In his letter to his wife Abigail dated July 3, 1776, John Adams wrote that after much serious debate and hard work, the Declaration of Independence had been finalized. The decision to formally separate from England had been made, but none expected the British to pack their bags and leave without a fight. Adams believed the fledgling nation would survive and that the events of July 2nd should be remembered by future generation with much fanfare.

It's this letter than some point to as the foundation for all the festivities surrounding the Fourth of July. However, whether intentional or not, an important portion of this correspondence is overlooked or purposely ignored. Adams wrote:

"I am apt to believe that it will be celebrated, by succeeding Generations, as the great anniversary Festival. It ought to be commemorated, as the Day of Deliverance by solemn Acts of Devotion to God Almighty. It ought to be solemnized with Pomp and Parade, with Shews, Games, Sports, Guns, Bells, Bonfires and Illuminations from one End of the Continent to the other from this Time forward forever more" (emphasis mine).

Adams insights are remarkable. Although he wrote of celebrations spanning the continent, the thirteen colonies only comprised a relatively small portion of what's now the east coast of the U.S. The lands to the west were uncharted and outside the boundaries of the colonies. Yet today, Adams words are fulfilled - from one end of the country to the other, people are celebrating.

More important is the portion of this often quoted letter which is used to justify America's exuberant remembrance of its birthday. Adams declared that in addition to all the festivities, this was also to be a day to remember that it was God whose help was need to found the nation and that He was to be thanked for His goodness to us.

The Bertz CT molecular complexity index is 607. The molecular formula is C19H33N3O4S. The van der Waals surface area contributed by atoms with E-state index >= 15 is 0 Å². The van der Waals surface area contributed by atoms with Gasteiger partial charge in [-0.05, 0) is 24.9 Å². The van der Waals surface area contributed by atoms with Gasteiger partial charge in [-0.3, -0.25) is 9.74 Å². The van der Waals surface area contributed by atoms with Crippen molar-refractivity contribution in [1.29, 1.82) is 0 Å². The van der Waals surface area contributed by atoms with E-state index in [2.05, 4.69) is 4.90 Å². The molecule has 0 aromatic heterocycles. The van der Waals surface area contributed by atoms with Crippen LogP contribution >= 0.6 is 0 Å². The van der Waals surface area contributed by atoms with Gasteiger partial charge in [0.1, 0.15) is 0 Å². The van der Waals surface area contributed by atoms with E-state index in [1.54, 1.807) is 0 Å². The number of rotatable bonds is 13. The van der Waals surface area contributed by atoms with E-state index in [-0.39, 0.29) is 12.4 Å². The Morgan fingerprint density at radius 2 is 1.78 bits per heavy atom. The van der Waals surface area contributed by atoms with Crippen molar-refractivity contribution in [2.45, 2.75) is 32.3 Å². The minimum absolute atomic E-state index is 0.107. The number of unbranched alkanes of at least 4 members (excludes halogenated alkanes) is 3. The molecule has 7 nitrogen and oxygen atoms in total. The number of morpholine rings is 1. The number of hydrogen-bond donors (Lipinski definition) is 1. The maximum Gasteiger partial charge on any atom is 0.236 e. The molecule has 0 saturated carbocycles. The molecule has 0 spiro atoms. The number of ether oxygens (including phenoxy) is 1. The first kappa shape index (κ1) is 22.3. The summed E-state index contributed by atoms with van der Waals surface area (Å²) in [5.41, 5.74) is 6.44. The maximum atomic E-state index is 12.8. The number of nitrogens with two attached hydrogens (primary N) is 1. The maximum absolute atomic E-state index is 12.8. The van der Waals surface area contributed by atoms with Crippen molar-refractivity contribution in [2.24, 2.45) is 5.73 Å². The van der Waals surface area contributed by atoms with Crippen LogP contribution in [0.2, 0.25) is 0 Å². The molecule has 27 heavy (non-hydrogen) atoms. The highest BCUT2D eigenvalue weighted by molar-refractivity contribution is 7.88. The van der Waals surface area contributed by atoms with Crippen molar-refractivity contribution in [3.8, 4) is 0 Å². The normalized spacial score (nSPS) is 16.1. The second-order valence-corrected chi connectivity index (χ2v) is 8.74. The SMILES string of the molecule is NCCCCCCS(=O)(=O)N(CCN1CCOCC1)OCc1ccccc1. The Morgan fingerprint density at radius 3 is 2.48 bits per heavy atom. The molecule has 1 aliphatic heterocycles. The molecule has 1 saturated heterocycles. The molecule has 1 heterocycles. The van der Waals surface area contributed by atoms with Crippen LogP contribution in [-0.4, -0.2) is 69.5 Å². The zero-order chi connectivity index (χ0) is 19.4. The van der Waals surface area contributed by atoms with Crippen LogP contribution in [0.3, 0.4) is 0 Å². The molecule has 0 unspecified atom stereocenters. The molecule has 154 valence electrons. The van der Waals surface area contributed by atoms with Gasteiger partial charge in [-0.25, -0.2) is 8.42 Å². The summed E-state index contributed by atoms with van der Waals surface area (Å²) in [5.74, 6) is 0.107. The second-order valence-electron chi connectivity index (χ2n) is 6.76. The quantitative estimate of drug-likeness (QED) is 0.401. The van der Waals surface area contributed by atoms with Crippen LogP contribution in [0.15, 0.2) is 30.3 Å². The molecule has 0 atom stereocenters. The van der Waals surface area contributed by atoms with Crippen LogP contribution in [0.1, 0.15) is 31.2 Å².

Involving God in almost anything today is considered politically incorrect and worse, embarrassing. Those who came to settle this nation, many for religious freedom, are now characterized as opportunistic conquerors. It is true that mistakes were made, wrong things happened. Because they believed God was behind the establishment of this nation, He gets a bad rap also and is better off left out of the mix.

Perhaps our nation would experience a greater sense of unity and brotherhood if we heeded Adams admonition. In addition to all the fun and games a time for reflecting on how our country came into existence with the help of God so freely acknowledged at that time, should cause Americans to take a step back and ponder. If this is so, what have we done with this gift of freedom we've been blessed with? Are we really "one nation under God" or an ever expanding cadre of splinter groups who neither need nor want Divine Guidance?

The Founding Father's weren't perfect and certainly not a homogenous group. They were opinionated, they disagreed often and didn't always like each other. However, they recognized that if this experiment we call the Republic of the United States was going to work, it would take more than human willpower, grit and determination. They sought help from a higher and greater Authority.

Paul's words weren't written specifically to the United States, but they contain an indisputable principle that our nation's founders counted on for success. Being on God's side was critical if the nation was ever to get off the ground and succeed. Despite their differences the framers of the Declaration of Independence looked to God for solutions and found them. We'd be wise to follow their lead.